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The Street Where New York Hits Rock Bottom

In Manhattan's Bowery, a longtime Christian mission has provided respite and redemption.

Bowery Mission men lined up to receive food, New York. (Wikimedia Commons)

Bowery Mission: Grit and Grace on Manhattan’s Oldest Street, Jason Storbakken, Plough Publishing House, 176 pages.

For nearly 200 years, as New York City’s northward march swallowed up Manhattan Island, the Bowery has been one of the places where New Yorkers and a selection of visitors hit rock bottom. But in 1879, the Rev. Albert Gleason Ruliffson, his wife Ellen Dorchester, and some others founded the Bowery Mission; their aim was to bring God and a little help to the drunks, petty criminals, and mentally ill of the neighborhood.

The story of the Mission, and the people it has served for 140 years, is the subject of the new book Bowery Mission: Grit and Grace on Manhattan’s Oldest Street, written by former Bowery Mission chapel director Jason Storbakken. The book is short, and the prose does exactly as much as it needs to, moving swiftly on. Though I hoped for a somewhat longer book, with more details about the neighborhood and the people of this place—including more historic photographs—there are likely plenty of free resources for those looking.

Ultimately, Bowery Mission is about this longtime institution’s calling to preach the Gospel through serving the poor, even though societal upheavals. The huge changes in American urban society and life in general since the 1920s have tended to leave religious congregations spatially dispersed, as well as disconnected from the physical neighborhood of their churches. This has a real impact on neighborhoods, as I wrote back in 2017, with churches providing meeting space, volunteers and simply being “third spaces” where people meet and communities form. Many of those functions cease and connections fail when the congregation no longer lives nearby.

But the Bowery Mission has retained that intimate connection to its neighborhood and people. The poor and the homeless continue to make their way to the Bowery and the Mission, with its food, shelter, resources and welcoming people. Even as the neighborhood has begun to change around the Mission.

One of the most curious things about neighborhoods is that uses tend to persist over time. The Bowery was New York’s skid row for over a century while the Five Points and Tenderloin districts had to be largely demolished and redeveloped before they changed. 

The latest sustained wave of gentrification has done what urban renewal never could and transformed impoverished, run-down neighborhoods into wealthy ones full of new or newly refurbished apartment and condo buildings. Where the Bowery Mission’s neighbors were once boarding houses, flophouses, dive bars, and brothels, there is now the seven-story New Museum of Contemporary Art and an eight-story AvalonBay luxury apartment complex with a Whole Foods on the ground floor.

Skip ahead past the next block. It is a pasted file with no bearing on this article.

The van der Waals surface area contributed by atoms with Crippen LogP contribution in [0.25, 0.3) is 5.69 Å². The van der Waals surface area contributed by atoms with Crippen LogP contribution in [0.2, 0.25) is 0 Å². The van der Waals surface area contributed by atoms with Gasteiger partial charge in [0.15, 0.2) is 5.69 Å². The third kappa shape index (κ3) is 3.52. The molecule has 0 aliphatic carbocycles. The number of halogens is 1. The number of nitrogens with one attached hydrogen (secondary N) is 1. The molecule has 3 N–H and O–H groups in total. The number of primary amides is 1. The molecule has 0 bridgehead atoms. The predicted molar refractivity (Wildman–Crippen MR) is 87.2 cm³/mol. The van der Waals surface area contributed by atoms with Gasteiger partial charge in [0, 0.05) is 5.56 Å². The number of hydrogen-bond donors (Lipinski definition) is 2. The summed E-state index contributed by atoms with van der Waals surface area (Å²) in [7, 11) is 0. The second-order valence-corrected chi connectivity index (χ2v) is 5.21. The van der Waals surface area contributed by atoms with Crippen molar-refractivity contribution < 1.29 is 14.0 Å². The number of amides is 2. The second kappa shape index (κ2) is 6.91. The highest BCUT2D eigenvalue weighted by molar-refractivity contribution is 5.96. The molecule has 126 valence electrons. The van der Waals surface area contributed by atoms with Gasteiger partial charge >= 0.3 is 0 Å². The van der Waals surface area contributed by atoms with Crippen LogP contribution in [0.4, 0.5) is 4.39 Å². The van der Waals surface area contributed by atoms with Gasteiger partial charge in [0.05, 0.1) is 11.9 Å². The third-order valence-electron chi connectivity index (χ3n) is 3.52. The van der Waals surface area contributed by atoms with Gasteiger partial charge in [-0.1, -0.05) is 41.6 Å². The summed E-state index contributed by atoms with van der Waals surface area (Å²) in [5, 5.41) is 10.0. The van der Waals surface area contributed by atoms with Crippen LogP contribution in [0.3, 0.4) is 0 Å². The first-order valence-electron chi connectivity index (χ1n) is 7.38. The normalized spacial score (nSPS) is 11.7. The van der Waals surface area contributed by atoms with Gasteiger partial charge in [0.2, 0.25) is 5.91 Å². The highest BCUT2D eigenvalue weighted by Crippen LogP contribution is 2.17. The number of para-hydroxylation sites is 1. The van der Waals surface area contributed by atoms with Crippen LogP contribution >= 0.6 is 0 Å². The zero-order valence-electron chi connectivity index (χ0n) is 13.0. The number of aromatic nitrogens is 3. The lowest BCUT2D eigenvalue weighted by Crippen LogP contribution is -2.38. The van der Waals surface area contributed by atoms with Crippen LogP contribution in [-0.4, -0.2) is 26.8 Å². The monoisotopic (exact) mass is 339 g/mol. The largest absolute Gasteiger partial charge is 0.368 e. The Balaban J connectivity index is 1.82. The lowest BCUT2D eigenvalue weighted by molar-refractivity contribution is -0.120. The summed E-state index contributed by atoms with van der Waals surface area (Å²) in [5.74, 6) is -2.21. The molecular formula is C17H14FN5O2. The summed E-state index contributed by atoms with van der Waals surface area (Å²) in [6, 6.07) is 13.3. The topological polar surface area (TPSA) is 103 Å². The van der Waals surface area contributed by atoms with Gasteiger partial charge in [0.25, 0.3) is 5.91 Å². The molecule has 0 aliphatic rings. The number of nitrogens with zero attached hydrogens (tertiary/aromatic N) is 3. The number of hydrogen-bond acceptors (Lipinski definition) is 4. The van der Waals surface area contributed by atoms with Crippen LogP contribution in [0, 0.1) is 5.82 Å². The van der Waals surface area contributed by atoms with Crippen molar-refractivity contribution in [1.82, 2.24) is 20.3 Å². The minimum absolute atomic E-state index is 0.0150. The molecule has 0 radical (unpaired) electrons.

Urbanists, economists, and statisticians continue to debate the impacts of new construction and in-migration of wealthier, whiter and white-collar workers on cities—and especially poorer residents.

While New York’s down-and-out have gravitated toward the Bowery over the decades, they haven’t all been materially impoverished. According to the book, after the death of his wife in 1910 department store owner JC Penney was distraught. He contemplated suicide before coming across the Bowery Mission. The Mission gave him faith and hope again and he became one of its most important financial backers. 

The Bowery Mission continues these efforts today, providing food and shelter to hundreds of people every night, but also running recovery programs to help people in their fights against drugs and alcohol. Most impressively, it continues as a Christian institution, when similar organizations have secularized over the years. Preaching the Gospel continues to be the focus and purpose of the Mission, even as the means have changed: the poet Fanny Crosby was associated with the Mission from 1881 and wrote numerous hymns; from 1895 until its dissolution in 2006 the Mission was owned by The Christian Herald, an evangelical magazine; in the 1930s superintendent Charles St John broadcast chapel services and the stories of Mission clients on a CBS radio show. Storbakken gave out cameras to let the clients document their lives and arranged for the photos to be displayed in the nearby New Museum.  

Its story is a reminder, not only of the fact that we will always have the poor with us, but also that no matter the prosperity of the city, people will search for transcendence.

Matthew Robare is a freelance journalist based in Boston.

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